Alone among the Ruins

“Here are faces that I have found memorable. If they are not all as happy as kings, it is because in this imperfect world and these hazardous times, the camera’s eye, like the eye of a child, often sees true,” wrote Toni Frissell. Those two eyes met in the above photo, one of the most heartbreaking photos to come out of the London Blitz.

Maybe the photos of the Luftwaffe planes bombing London, or of St. Paul Cathedral betwixt smoke and fire or downed planes on London streets were more historic, but it was Frissell’s photo that revealed the element of human suffering. The abandoned boy holding a stuffed toy animal lost his London home, along with his parents and brother in the bombing.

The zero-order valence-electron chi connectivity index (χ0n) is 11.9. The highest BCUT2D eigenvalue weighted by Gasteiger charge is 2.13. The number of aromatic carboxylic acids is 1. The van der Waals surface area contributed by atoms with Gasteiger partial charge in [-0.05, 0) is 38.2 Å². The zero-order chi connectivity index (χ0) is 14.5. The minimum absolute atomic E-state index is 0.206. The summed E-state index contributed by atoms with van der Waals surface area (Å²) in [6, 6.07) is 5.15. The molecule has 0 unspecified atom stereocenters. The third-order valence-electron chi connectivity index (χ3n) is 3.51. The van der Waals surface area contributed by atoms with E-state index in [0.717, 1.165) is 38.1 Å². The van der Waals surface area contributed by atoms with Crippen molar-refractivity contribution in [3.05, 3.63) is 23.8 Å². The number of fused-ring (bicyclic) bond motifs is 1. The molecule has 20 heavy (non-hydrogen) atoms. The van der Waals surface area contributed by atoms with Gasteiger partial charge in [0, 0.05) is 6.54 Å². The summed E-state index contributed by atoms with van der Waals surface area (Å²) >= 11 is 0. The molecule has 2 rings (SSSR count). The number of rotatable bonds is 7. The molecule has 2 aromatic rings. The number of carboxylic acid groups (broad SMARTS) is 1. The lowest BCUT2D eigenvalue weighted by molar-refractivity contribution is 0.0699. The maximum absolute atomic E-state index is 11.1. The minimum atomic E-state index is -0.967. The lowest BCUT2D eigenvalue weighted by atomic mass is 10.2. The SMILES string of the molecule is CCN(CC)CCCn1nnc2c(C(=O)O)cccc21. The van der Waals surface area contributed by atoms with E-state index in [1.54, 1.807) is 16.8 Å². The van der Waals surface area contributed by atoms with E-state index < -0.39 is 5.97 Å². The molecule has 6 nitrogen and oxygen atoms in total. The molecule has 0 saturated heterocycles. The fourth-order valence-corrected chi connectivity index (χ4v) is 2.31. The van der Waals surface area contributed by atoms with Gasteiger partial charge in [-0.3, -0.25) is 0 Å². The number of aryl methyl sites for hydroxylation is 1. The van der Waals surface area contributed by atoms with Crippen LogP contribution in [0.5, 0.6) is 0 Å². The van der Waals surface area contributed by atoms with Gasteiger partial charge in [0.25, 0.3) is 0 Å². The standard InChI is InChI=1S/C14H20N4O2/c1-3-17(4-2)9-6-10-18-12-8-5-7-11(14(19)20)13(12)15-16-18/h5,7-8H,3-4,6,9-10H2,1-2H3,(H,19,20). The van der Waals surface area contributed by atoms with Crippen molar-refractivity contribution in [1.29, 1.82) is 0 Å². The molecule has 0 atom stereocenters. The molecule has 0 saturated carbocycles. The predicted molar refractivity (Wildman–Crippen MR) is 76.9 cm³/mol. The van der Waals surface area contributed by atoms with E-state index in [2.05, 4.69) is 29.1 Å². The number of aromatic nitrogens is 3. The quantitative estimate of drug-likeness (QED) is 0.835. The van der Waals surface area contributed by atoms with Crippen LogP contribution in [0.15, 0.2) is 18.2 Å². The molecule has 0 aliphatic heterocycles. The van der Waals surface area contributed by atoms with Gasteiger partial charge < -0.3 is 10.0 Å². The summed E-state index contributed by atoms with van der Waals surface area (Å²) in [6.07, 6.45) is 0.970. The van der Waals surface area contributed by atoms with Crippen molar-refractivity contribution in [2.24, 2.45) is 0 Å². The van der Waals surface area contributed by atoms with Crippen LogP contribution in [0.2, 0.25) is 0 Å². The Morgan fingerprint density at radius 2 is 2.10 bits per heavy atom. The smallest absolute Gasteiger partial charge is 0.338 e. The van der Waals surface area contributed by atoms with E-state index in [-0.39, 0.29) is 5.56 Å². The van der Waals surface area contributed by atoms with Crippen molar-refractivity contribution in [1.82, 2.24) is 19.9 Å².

Toni Frissell was one of the most famous fashion photographers of the day, working with both Cecil Beaton and Edward Steichen. During the WWII, Frissell volunteered for the American Red Cross, later becoming the official photographer of the Women’s Army Corps. She traveled to the European front twice, and spent time in London documenting the horrors of war above and below the ground.

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